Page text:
The crux of the description requirement, which is embodied in 35 U.S.C. § 112(a), which states:

The specification shall contain a written description of the invention, and of the manner and process of making and using it, in such full, clear, concise, and exact terms as to enable any person skilled in the art to which it pertains, or with which it is most nearly connected, to make and use the same, and shall set forth the best mode contemplated by the inventor of carrying out his invention.

The enablement requirement requires the inventor to describe his or her invention in a manner that would allow others in the industry to make and use the invention. “Enablement looks to placing the subject matter of the claims generally in the possession of the public.”

The best mode requirement requires the inventor to disclose his or her preferred way of carrying out the invention at the time the patent application is filed. There is no requirement that the inventors preferred embodiment be updated as the patent application works its way through the PTO. Best mode looks to whether specific instrumentalities and techniques have been developed by the inventor and are known at the time of filing as the best way of carrying out the invention.

The written description requirement serves to functions. First, the scope of the invention is defined at the time of the original filing of an application. Whatever is present at the time you file makes up that original disclosure and is entitled to that filing date. If you attempt to sneak something new in later that was not present at the time of the original filing that would be considered a written description violation. Second, the written description requirement acts as a logical limit on the scope of the invention you alleged to have. An extreme (and silly) example would be describing a wristwatch in a patent application and then in the claims attempting to gain rights to an H.G. Wells time machine. Yes, your application describes a particular time machine (i.e., a wristwatch) but disclosing a wristwatch would not allow you to claim anything that could be characterized as a time machine unless you specifically described that H.G. Wells time machine in your application. So, in this second configuration the written description requirements makes sure you are actually in possession of the invention you claim.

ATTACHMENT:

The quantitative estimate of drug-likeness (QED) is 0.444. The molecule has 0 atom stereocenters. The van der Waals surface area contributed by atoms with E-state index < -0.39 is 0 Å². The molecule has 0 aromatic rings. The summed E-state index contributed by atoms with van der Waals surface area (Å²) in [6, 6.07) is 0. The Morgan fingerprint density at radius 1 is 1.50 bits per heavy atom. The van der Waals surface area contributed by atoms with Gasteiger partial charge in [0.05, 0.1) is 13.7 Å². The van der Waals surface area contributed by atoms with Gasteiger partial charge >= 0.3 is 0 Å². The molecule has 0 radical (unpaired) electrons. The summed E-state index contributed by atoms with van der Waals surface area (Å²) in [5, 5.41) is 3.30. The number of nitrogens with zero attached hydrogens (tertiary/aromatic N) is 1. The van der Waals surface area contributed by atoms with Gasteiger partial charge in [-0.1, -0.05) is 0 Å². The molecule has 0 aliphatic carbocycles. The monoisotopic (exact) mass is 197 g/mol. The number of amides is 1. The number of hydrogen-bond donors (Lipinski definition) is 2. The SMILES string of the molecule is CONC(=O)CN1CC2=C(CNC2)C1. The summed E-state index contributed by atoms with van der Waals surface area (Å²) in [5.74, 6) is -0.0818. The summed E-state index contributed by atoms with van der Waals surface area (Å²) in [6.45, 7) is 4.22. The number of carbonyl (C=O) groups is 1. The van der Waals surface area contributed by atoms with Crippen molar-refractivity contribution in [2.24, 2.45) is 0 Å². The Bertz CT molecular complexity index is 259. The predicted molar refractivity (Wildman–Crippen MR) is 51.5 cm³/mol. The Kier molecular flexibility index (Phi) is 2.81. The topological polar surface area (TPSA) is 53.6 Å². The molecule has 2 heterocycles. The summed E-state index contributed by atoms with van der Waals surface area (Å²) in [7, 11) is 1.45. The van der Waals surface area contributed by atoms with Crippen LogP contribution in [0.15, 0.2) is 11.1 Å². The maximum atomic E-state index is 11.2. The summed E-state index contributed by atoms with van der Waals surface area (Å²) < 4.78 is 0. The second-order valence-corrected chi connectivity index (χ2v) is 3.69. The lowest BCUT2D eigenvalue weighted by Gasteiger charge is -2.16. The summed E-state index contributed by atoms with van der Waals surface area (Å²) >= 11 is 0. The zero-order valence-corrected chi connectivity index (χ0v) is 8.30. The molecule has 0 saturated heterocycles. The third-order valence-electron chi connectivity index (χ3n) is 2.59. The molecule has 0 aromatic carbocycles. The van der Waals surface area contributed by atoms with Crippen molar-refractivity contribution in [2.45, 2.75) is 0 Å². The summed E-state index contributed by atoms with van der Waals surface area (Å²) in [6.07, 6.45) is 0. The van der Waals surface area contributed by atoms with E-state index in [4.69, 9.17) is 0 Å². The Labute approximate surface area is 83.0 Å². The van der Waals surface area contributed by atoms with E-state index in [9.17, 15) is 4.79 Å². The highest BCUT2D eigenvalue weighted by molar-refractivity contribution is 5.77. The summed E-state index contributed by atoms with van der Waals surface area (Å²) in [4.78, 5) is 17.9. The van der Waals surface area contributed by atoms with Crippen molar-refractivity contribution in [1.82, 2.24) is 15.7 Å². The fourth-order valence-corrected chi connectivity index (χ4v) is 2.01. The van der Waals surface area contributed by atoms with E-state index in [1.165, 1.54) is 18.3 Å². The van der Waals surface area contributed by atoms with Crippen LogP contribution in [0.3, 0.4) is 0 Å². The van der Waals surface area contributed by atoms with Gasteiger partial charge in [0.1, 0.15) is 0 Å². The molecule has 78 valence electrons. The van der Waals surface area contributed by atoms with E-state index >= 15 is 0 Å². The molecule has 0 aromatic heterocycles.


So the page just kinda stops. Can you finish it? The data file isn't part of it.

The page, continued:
Together the requirements of 112(a) work to require the inventor to describe the invention and all preferences, alternatives and variations with the greatest amount of detail that can be provided.  Simply said, if it is not described in your patent application then it is not considered a part of your invention insofar as the patent laws are required and cannot be claimed.

One final word. The requirement that an invention be completely described in a patent application applies both to provisional patent applications and nonprovisional patent applications.

For more information on patent application drafting please see:

The Author

Gene Quinn

Gene Quinn is a Patent Attorney and Editor and founder of IPWatchdog.com. Gene is also a principal lecturer in the PLI Patent Bar Review Course and an attorney with Widerman Malek. Gene’s specialty is in the area of strategic patent consulting, patent application drafting and patent prosecution. He consults with attorneys facing peculiar procedural issues at the Patent Office, advises investors and executives on patent law changes and pending litigation matters, and works with start-up businesses throughout the United States and around the world, primarily dealing with software and computer related innovations. is admitted to practice law in New Hampshire, is a Registered Patent Attorney and is also admitted to practice before the United States Court of Appeals for the Federal Circuit. CLICK HERE to send Gene a message.

Warning & Disclaimer: The pages, articles and comments on IPWatchdog.com do not constitute legal advice, nor do they create any attorney-client relationship. The articles published express the personal opinion and views of the author and should not be attributed to the author’s employer, clients or the sponsors of IPWatchdog.com. Read more.

Discuss this

There are currently 4 Comments comments.

  1. Deepanshu Nagar December 17, 2016 3:36 pm

    Hello,
    I am a law student and really interested to have a career in IPR laws. You have a worderful blog. I was wondering if you are having an online course type thing where students like myself can actually learn basics like drafting of patents and other topics ?

    Thank you

  2. Gene Quinn December 17, 2016 4:45 pm

    Deepanshu-

    Thanks for reading IPWatchdog.com.

    The answer to your question is — no… not yet. I do plan on rolling out some courses in 2017. Stay tuned.

    -Gene

  3. Deepanshu Nagar December 18, 2016 2:18 am

    That would be great, waiting for the course 🙂
    I also wanted to ask if you have country specific blogs, most of your articles are USA specific. If possible pls add IPR related issues from other countries as well(I am from India).

    Thank you

  4. Joachim CS Martillo December 21, 2016 4:37 pm

    This comment section may not be the best place to ask this question, but it may be better than other discussions.

    If I construct a new, non-obvious, innovative plant by means of CRISPR technology (probably one or two tech generations in the future but probably < 10 years to wait for the necessary DNA editing equipment), should I seek a utility or a plant patent for my invention? I don't believe I will be able to apply for both, but maybe I am wrong.